As a practising (and practical) Sommelier, it has long been a rule of mine to confine my examination of fine wines to dry land only, citing the importance of dexterity and balance; in other words avoiding, for instance, tasting delicate, delicious Champagnes on a 38-foot sailboat stationed several hundred metres off the coast of Lake Ontario. And yet, this is precisely what I undertook recently on the brilliant watercraft of avid boaters Liz Palmer, Wine Writer and Apprentissage Sommelier, with partner Robert Roland (jazz piano extraordinaire), both active affiliates of Port Credit Yacht Club, soon to play host to a multitude of fine wine tastings for its members. Also in attendance were fellow sommeliers Kate Hatherly, Richard Wah Kan, and Wanda Wang.
Of my hosts, let me just say that they are experts in combining the pleasures of wine and sailing with remarkable contentment — I believe the phrase “This Is the Life” was uttered on more than one occasion during my time aboard. Boarding Déjà Vu on a sunny thirty-degree afternoon, I was first treated with a refreshing serving of J’adore Tiffany Champagne Cocktail™ a creation of Liz’s own making, comprising one-thirds Champagne, mango juice, and pink lemonade. Delicious, refreshing, and strongly mango-flavoured, these were served in unusual conical-shaped glasses, which Liz had procured on her most recent expedition to Paris, from the Eiffel Tower.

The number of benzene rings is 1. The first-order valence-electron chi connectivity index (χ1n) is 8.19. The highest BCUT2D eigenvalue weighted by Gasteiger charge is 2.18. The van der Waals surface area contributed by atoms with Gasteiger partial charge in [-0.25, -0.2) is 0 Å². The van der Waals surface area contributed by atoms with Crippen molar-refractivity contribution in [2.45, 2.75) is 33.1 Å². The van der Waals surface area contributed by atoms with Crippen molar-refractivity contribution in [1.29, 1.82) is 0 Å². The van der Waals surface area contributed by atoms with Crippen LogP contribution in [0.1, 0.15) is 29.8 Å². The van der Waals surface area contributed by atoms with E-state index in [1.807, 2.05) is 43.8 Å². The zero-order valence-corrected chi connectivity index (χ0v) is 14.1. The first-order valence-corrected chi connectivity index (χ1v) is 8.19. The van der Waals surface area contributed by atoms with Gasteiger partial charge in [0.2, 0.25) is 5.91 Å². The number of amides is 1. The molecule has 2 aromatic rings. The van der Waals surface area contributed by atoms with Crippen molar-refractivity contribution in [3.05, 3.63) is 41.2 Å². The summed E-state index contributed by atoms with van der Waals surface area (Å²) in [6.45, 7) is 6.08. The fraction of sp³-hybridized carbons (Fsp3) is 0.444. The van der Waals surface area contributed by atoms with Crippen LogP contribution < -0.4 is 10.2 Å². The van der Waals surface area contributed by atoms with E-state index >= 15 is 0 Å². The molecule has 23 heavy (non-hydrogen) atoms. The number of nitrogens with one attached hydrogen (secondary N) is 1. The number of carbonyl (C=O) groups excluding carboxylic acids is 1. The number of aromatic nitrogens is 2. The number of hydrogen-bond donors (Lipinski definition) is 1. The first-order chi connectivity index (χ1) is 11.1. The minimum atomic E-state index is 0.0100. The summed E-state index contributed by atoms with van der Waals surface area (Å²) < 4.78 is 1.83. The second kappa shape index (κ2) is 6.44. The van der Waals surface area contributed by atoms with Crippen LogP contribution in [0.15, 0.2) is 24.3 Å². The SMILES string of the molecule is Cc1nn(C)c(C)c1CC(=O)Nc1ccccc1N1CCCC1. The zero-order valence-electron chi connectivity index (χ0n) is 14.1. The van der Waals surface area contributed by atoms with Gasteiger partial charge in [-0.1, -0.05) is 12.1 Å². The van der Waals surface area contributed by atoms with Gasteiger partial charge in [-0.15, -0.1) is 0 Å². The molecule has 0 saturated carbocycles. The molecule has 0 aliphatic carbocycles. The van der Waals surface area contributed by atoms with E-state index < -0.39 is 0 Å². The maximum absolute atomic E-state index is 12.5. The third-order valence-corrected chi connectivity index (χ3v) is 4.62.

Casting off and sailing out onto the water, we first partook of a lovely half-bottle of Chassenay d’Arce Brut NV ‘Sélection’ (89+/100, priced well under 20 Euros), comprising 90% Pinot Noir and 10% Chardonnay, sourced from the Aube winegrowing region of Champagne: revealing lovely scents of delicate toasted biscuits, lemon, pears, dried nuts, and spice; complex and elegant, though definitely lighter-styled. Quite interestingly, the claim to fame for this smaller-scaled house is its participation with various famous artistic establishments (including the Louvre) in organizing wine-and-art events. Usually, when one hears about such activities, one tends to think of Veuve Clicquot or Moët & Chandon, not the smaller houses – a real coup if you ask me.
Our second Champagne was the exceptional Drappier Brut Vintage 2002 ‘Millésime Exception’ (93/100, approx. 90 Euros), comprising 60% Pinot Noir and 40% Chardonnay: starbright, pale straw colour, offering incredible scents of fresh toast and biscuits, switching to pears, hazelnuts, lemon, green apples, brioche, and spice; extremely complex, stylish, moussy, and crisp; disgorged in March, 2010.
With such marvelous Champagnes, Liz and Rob were wholly up to the task of providing a wide array of delightful food accompaniments for the afternoon. On her latest visit to Champagne, Liz had been able to procure a lovely packet of authentic ‘Roses de Reims Biscuits’ Champagne biscuits, used primarily as a palate-restorative by the locals whenever they partake of some bubbly. Combined with an exquisite helping of locally: (Champagne) crafted pork liver pâté, cheeses, crackers, and Californian berries (where else?), it was assuredly clear that all things edible only served to enhance what was truly a lovely Champagne-and-sailing outing … utterly worthy of mention in the inaugural column of ‘Wine Waves’.
Julian Hitner, Sommelier